In June, Facebook and five California plaintiffs reached a settlement in a lawsuit centered on the company’s ad product known as Sponsored Stories. You know the ones – posts that Facebook promote to the top of your news feed or to the side of your homepage. They are always based on previous user activity – a like or a check-in perhaps. “Greg Smith and 4 others like Amazon.com – Sponsored,” for instance.
The plaintiffs in the case claimed that Facebook violated privacy law when they used their likeness in Sponsored Stories without their consent, compensation, and the ability to opt out.
After nearly a year of negotiations, a settlement was reached that had Facebook pay legal fees as well as a cy pres payment which amounted to $10 million to charity. In all, the settlement has Facebook paying around $20 million.
But that wasn’t the only part of the settlement. Under the terms, Facebook agreed to gives users more control over Sponsored Stories as well as amend their terms of service and various help pages to include more information on the ad practices.
From the settlement:
The proposed injunctive relief will provide significant benefits to the Class Members, and to future Facebook members. This relief will include changes to Facebook’s website, to remain for at least two years, to make it clear to all persons with Facebook accounts and the parents or legal guardians of minor users that their names and likenesses may be used in Sponsored Stories ads, thereby ensuring that Facebook has their consent to such uses.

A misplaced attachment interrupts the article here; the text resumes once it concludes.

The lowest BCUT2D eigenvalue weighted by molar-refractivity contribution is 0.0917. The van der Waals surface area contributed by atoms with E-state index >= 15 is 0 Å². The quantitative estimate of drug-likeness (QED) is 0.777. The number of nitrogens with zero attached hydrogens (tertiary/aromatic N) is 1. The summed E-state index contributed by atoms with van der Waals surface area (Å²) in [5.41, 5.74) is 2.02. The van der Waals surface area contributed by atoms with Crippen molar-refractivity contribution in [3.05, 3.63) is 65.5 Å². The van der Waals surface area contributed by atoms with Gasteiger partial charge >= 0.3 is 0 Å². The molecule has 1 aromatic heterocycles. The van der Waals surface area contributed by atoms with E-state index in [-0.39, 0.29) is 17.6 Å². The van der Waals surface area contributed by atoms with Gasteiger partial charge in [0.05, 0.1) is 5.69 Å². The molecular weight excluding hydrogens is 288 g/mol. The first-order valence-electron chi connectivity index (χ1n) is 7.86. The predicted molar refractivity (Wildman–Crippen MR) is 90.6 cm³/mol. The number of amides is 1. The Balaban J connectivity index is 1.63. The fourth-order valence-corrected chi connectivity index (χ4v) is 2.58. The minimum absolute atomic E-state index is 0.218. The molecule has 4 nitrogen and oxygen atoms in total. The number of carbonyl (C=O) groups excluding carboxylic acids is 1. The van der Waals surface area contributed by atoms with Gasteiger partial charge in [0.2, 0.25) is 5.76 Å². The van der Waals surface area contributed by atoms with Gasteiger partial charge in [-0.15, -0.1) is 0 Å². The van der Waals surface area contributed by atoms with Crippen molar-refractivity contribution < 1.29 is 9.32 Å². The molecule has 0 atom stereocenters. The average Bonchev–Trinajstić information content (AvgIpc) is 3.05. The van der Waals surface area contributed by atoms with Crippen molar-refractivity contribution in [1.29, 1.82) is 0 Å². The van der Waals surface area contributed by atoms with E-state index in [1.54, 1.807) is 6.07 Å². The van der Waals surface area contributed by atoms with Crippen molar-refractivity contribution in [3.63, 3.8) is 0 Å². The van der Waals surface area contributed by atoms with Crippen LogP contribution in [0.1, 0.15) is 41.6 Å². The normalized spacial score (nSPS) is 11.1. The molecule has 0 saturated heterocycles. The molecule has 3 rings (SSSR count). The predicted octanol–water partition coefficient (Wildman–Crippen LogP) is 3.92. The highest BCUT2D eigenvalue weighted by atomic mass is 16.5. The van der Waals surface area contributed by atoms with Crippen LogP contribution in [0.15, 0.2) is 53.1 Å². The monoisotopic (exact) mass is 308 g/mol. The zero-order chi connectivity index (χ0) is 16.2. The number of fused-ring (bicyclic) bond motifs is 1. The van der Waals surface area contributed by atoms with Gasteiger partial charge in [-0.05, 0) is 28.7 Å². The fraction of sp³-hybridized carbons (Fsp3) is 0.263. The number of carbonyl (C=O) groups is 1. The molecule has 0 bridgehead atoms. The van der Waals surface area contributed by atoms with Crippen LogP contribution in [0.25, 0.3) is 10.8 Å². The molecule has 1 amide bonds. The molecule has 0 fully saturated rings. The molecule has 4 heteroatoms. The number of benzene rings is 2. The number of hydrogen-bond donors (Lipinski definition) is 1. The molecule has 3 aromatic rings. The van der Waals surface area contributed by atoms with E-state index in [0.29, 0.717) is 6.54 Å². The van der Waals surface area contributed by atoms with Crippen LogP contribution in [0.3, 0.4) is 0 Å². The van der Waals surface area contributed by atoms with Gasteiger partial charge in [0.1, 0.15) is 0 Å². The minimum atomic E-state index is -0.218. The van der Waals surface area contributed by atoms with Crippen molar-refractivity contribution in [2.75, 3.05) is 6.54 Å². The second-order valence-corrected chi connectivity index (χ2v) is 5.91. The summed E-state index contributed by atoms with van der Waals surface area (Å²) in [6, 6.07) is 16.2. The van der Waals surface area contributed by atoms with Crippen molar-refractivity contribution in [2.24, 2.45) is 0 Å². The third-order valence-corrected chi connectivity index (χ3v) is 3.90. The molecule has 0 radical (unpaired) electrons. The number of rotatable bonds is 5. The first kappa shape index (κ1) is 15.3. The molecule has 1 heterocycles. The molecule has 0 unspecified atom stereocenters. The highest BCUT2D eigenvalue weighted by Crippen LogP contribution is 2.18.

It goes on to allow provisions for minors (under 18) to opt out of being featured as Sponsored Stories completely. Users who are older than 18 will have some additional control – but no true opt out mechanism.
Facebook will create an easily accessible mechanism that enables users to view the subset of their interactions and other content that have been displayed in Sponsored Stories. Facebook will further engineer settings to enable users, upon viewing the interactions and other content that have been used in Sponsored Stories, to control which of these interactions and other content are edible to appear in additional Sponsored Stories.
Basically, users will be able to go back and look at which of their stories have been featured as Sponsored Stories, and will be able to prevent future use of those same stories. But there’s no mechanism here for future opt outs.
All of those changes total about $123 million in damages, according to Facebook. Now, a federal judge has refused to approve the settlement, as he has questions about the actual cash payout.
[Judge Richard Seeborg] suggested he might order the parties to return to provide more information on how it reached that amount. He was concerned that Facebook said the deal might cost them $100 million in advertising revenues, but only $10 million is being paid out. And that doesn’t calculate the amount of damages for the 100 million Facebook users who have already appeared in Sponsored Stories, he said.
“I’m not suggesting there is anything wrong with $10 million,” he said. “My question is: Why is it $10 million?”
He went on to say that he’s going to have to give it a little bit of thought.
The consequence to users? There is still no changes to Sponsored Stories in terms of opt outs or partial opt outs.
“You can’t opt out of being featured in Sponsored Stories, but you can visit your activity log to make sure that only the people you want to share with can see your activity. If you’re aren’t using timeline yet, learn how to remove posts from your profile,” says the Facebook Help Center.